Did you know the oldest plant at the Botanic Garden has sequestered carbon equivalent to the emissions of an average car over three months and 24 days?
The Climate Walk is an exhibit and guided tour through the Botanic Garden, discussing climate matters through the lens of the Garden's collection (the plants) and their habitats and roles in reducing climate threats.
This exhibit is sponsored by the Climate Fund and will continue until September 30, 2023.
The family-friendly Explorer walking tour here in the Botanic Garden is organized in collaboration with the Swedish Embassy in Iceland. We'll be stepping in the footsteps of the botanist Daniel Solander, born in Sweden in 1733. Daniel adored plants and studied them under the most renowned botanist of all time, Carl Linnaeus.
His passion for plants was so great he embarked on a lengthy sailing voyage around the globe, from Europe to South America, to the islands of the Pacific, and to Africa. Daniel embarked on a variety of adventures and also visited Iceland. It's been 250 years since Daniel arrived here and collected various Icelandic plants.
Now, you can try your hand at being an explorer like Daniel. A map of the walking tour is available at the entrance to Café Flóra. Follow the map and check out the signs at each location. The Explorer will be available until September 30, 2023.
Traveling exhibition on Crop Wild Relatives (CWR)
During the summers of 2022 and 2023, a traveling exhibition on crop wild relatives will travel around Iceland, funded by The Museum Council of Iceland. This exhibition is a joint Nordic collaboration with the Nordic Genetic Resource Centre (NordGen) and other Nordic institutions. The exhibition is in both Icelandic and English and will be in the Reykjavík Botanic Garden until June 6th 2022. Afterwards, it will travel the country and be at the Skagafjörður Heritage Museum in Glaumbær, Akureyri Botanic Garden, and in Vatnajökull National Park in Ásbyrgi.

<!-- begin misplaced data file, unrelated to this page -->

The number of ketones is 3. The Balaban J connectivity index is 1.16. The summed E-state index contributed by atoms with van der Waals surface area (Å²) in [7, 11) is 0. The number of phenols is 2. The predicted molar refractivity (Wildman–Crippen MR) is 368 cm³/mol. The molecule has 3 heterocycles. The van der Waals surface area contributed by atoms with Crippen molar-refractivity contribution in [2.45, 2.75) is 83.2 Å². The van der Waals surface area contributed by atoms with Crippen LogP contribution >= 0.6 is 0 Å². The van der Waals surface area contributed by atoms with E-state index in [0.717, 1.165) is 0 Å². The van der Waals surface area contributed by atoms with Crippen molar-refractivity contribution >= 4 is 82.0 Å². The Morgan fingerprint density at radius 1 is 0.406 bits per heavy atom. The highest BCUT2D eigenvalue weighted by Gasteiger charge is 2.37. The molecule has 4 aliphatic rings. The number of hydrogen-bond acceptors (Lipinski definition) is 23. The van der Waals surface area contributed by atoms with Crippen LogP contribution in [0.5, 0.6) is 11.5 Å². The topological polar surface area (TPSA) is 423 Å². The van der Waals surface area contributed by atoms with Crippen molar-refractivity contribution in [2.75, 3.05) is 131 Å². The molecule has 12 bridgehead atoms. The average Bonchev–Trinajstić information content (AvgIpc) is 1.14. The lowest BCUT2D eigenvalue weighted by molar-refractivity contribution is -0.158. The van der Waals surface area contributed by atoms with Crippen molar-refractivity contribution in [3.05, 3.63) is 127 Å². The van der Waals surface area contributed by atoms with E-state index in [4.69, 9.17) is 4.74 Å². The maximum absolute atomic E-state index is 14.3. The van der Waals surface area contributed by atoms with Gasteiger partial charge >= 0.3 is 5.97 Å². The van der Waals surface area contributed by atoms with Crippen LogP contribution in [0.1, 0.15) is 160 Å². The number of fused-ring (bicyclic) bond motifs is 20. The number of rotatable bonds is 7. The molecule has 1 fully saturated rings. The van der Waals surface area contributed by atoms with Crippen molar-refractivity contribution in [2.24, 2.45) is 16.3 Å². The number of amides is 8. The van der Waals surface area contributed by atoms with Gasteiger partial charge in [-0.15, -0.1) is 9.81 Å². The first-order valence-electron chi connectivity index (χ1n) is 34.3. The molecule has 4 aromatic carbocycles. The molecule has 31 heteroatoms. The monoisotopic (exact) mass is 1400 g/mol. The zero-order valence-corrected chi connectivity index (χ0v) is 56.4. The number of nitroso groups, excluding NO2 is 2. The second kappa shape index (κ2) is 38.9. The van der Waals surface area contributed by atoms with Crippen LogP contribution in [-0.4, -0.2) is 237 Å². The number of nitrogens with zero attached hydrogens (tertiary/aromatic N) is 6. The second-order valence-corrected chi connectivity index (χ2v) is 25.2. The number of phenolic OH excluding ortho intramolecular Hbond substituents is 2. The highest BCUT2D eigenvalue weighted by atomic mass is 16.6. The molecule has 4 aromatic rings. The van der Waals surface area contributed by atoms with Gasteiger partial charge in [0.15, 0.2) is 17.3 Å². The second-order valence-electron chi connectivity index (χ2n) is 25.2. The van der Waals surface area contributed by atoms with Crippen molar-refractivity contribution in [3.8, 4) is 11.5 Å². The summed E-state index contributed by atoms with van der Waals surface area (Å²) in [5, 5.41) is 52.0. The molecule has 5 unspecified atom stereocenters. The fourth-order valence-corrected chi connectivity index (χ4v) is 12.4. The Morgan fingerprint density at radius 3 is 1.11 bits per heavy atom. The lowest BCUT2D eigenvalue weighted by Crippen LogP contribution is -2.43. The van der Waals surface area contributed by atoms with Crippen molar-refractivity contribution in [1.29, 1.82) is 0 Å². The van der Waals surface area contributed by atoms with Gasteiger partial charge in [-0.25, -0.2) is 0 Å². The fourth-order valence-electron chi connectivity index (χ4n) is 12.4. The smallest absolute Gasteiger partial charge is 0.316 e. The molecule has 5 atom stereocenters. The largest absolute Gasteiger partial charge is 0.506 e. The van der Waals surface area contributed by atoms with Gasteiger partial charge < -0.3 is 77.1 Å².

Crop wild relatives are wild plant species that are ancestors or close relatives to cultivated crops. Unlike their domesticated relatives, they must survive wild in nature without human intervention. Climate change progression is putting increased pressure on agriculture. The changing environment requires new properties in modern crops to adapt them making the genetic diversity of crop wild relatives a crucial resource. Modern and future plant breeders can look to these wild varieties to find useful properties to breed new crop varieties.
In Iceland, the diversity of forage and berry plant species is particularly high, and you can find wheat relatives here along with meadow foxtail grass, blueberries, strawberries, and cumin.
We warmly welcome school, professional, and social groups for custom-tailored tours all year round.
You can reserve your tour and get more information by calling 411-8650 on weekdays from 9am to 3pm or by emailing us.
Preschools and primary schools can book the following educational backpacks for on-site use:
The Botanic Garden was founded in 1961 and is managed by Reykjavík City. The Garden exists to catalog and safeguard diverse flora for the dual objectives of academic exploration and public delight.
The Botanic Garden offers specialized curricula that cater to both lay audiences and educational institutions. These programs harness the wealth of our botanical collections to illuminate facets of environmental science, plant biology, wildlife ecology, garden artistry, ethnobotany, as well as to advocate for outdoor engagement and public health.
Café Flóra presents sumptuous cuisine, accentuated by ingredients harvested from our own gardens. The Café is inside the Botanic Garden's display greenhouse, opens its doors for the summer season while embracing a winter hiatus.